3 Surprising Things You Can Include on a Resume

 Photo Credit: Kari Shuck

Photo Credit: Kari Shuck

During our fellowship screening process, we look for applicants whose resumes illustrate personal initiative, hard work and dedication, and a drive to create social change. These qualities can be conveyed on the resume of someone who has only ever held food or customer service positions. 

Just as there are employable qualities in applicants that don't fit within the confines of a traditional application, there are many unconventional, but equally compelling ways to illustrate your strengths and lived experiences in a way that sets you apart from others.

Non-traditional learning experiences

Examples: Running a personal blog, a study-abroad program, informal childcare

Find a way to fit these into your resume. It demonstrates that you use your personal time to grow and develop yourself as a person. Whether it is under a section at the bottom of your resume titled Additional Accomplishments, Extracurricular Involvement, or fit into the Skills section, don’t sell yourself short by leaving these out.

If you’ve participated in a study-abroad program, you may even be able to list it as you would for other work experiences, providing the name of the organization running the program and a bulleted list of project accomplishments, or under the Education section as a school.

Community engagement and volunteer work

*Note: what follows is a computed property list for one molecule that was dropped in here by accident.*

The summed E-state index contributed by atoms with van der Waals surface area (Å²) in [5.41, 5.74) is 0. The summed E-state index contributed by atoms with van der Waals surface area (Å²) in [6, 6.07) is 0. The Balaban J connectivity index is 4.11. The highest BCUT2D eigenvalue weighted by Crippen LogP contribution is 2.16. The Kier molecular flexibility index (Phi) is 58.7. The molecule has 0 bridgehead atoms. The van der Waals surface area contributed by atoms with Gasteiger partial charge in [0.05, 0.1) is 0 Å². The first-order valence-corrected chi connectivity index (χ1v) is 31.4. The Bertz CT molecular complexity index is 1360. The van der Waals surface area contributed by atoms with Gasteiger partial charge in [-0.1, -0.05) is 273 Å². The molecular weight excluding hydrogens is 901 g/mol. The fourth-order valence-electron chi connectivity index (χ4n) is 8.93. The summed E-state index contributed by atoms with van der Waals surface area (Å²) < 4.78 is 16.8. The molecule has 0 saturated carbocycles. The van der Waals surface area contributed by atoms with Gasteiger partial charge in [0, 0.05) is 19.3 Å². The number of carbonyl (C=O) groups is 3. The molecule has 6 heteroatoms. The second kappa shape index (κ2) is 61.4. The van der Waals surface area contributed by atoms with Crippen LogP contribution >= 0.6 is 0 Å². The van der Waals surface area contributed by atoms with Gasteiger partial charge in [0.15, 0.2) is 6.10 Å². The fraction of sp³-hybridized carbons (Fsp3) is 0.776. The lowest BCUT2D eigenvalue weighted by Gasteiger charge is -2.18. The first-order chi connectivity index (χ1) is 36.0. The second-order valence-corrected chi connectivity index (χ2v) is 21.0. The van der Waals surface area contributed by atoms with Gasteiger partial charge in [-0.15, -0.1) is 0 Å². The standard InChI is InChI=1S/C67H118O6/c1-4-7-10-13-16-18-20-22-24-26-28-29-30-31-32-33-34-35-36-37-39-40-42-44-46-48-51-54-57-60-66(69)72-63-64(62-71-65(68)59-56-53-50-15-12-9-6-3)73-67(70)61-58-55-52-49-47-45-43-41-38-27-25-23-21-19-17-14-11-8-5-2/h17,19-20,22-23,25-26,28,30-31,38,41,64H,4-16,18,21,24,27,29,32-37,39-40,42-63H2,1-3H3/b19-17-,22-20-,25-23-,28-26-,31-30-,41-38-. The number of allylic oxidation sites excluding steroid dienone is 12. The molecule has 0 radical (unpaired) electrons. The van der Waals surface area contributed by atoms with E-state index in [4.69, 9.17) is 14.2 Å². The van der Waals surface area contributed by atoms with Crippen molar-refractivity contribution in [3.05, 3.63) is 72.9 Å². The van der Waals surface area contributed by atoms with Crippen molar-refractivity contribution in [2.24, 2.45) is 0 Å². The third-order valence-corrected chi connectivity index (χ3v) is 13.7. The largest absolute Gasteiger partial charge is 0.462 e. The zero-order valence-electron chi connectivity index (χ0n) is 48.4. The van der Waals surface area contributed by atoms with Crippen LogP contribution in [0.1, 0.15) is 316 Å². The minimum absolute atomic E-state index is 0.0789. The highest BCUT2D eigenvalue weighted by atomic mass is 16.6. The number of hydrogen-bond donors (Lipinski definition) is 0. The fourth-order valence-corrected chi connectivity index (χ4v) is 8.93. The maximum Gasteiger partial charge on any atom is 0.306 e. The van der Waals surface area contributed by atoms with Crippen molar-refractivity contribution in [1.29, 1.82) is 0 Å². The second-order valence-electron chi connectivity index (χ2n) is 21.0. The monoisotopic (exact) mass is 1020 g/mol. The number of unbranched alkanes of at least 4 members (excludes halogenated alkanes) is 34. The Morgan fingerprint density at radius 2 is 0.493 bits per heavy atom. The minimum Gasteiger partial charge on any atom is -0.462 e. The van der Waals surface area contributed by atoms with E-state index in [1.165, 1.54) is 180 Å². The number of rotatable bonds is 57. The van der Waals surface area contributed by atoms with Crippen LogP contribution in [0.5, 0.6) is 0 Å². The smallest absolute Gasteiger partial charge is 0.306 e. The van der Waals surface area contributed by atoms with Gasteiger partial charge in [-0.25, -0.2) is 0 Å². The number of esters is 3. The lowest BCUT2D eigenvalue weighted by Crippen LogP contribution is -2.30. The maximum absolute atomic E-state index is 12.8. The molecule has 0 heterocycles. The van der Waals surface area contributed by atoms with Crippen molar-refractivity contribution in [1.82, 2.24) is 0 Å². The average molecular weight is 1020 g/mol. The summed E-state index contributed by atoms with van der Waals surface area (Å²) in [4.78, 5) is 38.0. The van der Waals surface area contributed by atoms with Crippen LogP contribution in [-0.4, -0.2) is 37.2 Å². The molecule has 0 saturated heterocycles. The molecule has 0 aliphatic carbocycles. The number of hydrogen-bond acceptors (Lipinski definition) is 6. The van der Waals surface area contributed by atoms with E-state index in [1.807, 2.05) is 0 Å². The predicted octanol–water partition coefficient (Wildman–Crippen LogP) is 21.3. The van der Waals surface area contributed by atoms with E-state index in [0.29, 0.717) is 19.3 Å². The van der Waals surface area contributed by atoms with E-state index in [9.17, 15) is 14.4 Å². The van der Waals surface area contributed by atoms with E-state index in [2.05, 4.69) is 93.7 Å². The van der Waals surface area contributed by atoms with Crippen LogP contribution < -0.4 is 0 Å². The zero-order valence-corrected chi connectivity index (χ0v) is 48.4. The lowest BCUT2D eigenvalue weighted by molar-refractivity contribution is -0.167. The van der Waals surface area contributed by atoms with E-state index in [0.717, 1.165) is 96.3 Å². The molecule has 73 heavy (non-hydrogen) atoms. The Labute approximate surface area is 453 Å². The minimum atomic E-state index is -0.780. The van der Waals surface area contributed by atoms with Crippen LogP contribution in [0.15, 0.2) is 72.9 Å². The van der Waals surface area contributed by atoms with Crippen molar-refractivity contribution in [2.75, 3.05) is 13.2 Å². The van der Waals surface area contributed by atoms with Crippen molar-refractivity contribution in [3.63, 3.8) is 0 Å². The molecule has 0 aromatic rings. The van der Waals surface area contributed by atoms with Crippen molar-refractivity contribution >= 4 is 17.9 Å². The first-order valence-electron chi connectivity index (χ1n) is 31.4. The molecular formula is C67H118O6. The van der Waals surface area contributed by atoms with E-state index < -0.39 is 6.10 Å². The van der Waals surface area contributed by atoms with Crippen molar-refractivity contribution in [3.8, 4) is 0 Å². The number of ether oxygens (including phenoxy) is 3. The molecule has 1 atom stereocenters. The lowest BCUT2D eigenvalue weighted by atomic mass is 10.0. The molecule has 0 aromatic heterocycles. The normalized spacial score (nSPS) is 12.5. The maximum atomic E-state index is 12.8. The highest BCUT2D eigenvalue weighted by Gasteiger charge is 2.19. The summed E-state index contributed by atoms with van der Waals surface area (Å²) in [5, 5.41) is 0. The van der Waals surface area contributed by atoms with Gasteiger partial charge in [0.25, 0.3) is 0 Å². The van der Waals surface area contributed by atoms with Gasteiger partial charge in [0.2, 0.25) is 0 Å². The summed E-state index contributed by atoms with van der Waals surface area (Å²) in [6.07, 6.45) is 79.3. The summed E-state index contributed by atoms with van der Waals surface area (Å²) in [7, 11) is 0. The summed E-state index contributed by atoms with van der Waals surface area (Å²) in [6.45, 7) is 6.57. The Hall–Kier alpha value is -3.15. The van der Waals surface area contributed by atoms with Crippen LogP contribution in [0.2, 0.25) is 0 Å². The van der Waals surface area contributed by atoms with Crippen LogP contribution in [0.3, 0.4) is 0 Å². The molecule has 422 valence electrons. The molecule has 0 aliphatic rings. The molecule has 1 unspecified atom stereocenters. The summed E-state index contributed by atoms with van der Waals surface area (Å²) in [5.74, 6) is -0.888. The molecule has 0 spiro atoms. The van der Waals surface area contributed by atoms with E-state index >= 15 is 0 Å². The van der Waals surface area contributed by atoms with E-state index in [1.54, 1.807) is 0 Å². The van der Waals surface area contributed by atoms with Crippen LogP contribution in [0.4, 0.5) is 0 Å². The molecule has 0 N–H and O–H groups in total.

Examples: Sitting on an advisory board, organizing a protest, being a member of a club

Just because you're not collecting a paycheck doesn't mean you're not learning project management, leadership skills, or another technical ability. If the work you've done with an organization or group is longer-term (more than 1 month or so), you can list it as a position and provide a bulleted list of accomplishments like you would for a traditional job.

Alternatively, if you have a wider range of shorter community engagement stints, you could create an entire section of your resume titled "Community Engagement" or "Volunteer Experience" where you list the various organizations you’ve been a part of.

Relevant passions or interests

Examples: Coursework, field experience or practicum, certificate

Remember that class where you had to create a community survey or lead a focus group? What about your college practicum experience working with a women’s prison or local ACLU chapter? You can include these in a section titled Relevant Coursework or listed within your Education section to provide more depth and context. It also gives us, or anyone else looking at your resume, an idea of what drives you to do the work that you’re doing and what your future aspirations may be.

"Non-work" work and life/technical skills can be just as critical to a strong resume as traditional roles and degrees are. Whether you can take something from one or all three sections described, be sure to make space for them in a way that is honest and representative of the experience.

If you are considering applying for our fellowship and have any other questions along the way, feel free to contact Kirsten at kirsten@futureleadersinaction.org